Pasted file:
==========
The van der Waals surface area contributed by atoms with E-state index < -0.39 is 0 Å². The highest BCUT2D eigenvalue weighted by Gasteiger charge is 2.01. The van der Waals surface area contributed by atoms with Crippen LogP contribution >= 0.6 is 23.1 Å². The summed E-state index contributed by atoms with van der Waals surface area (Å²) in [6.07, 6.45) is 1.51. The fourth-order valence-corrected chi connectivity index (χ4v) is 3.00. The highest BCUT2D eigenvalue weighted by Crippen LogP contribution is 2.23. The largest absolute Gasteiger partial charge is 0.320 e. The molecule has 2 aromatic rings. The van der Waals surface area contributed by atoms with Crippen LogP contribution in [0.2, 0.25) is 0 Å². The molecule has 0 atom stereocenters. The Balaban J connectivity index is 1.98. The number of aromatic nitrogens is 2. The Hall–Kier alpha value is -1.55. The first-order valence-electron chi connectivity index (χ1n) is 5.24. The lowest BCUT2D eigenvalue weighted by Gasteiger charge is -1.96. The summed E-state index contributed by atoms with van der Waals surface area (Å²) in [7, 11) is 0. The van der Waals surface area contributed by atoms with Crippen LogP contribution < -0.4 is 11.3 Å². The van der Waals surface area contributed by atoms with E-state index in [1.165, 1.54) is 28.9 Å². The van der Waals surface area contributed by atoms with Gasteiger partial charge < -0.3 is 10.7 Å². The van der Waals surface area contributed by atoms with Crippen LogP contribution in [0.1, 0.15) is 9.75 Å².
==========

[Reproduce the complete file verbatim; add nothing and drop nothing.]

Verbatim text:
The van der Waals surface area contributed by atoms with E-state index < -0.39 is 0 Å². The highest BCUT2D eigenvalue weighted by Gasteiger charge is 2.01. The van der Waals surface area contributed by atoms with Crippen LogP contribution >= 0.6 is 23.1 Å². The summed E-state index contributed by atoms with van der Waals surface area (Å²) in [6.07, 6.45) is 1.51. The fourth-order valence-corrected chi connectivity index (χ4v) is 3.00. The highest BCUT2D eigenvalue weighted by Crippen LogP contribution is 2.23. The largest absolute Gasteiger partial charge is 0.320 e. The molecule has 2 aromatic rings. The van der Waals surface area contributed by atoms with Crippen LogP contribution in [0.2, 0.25) is 0 Å². The molecule has 0 atom stereocenters. The Balaban J connectivity index is 1.98. The number of aromatic nitrogens is 2. The Hall–Kier alpha value is -1.55. The first-order valence-electron chi connectivity index (χ1n) is 5.24. The lowest BCUT2D eigenvalue weighted by Gasteiger charge is -1.96. The summed E-state index contributed by atoms with van der Waals surface area (Å²) in [7, 11) is 0. The van der Waals surface area contributed by atoms with Crippen LogP contribution < -0.4 is 11.3 Å². The van der Waals surface area contributed by atoms with E-state index in [1.165, 1.54) is 28.9 Å². The van der Waals surface area contributed by atoms with Gasteiger partial charge < -0.3 is 10.7 Å². The van der Waals surface area contributed by atoms with Crippen LogP contribution in [0.1, 0.15) is 9.75 Å².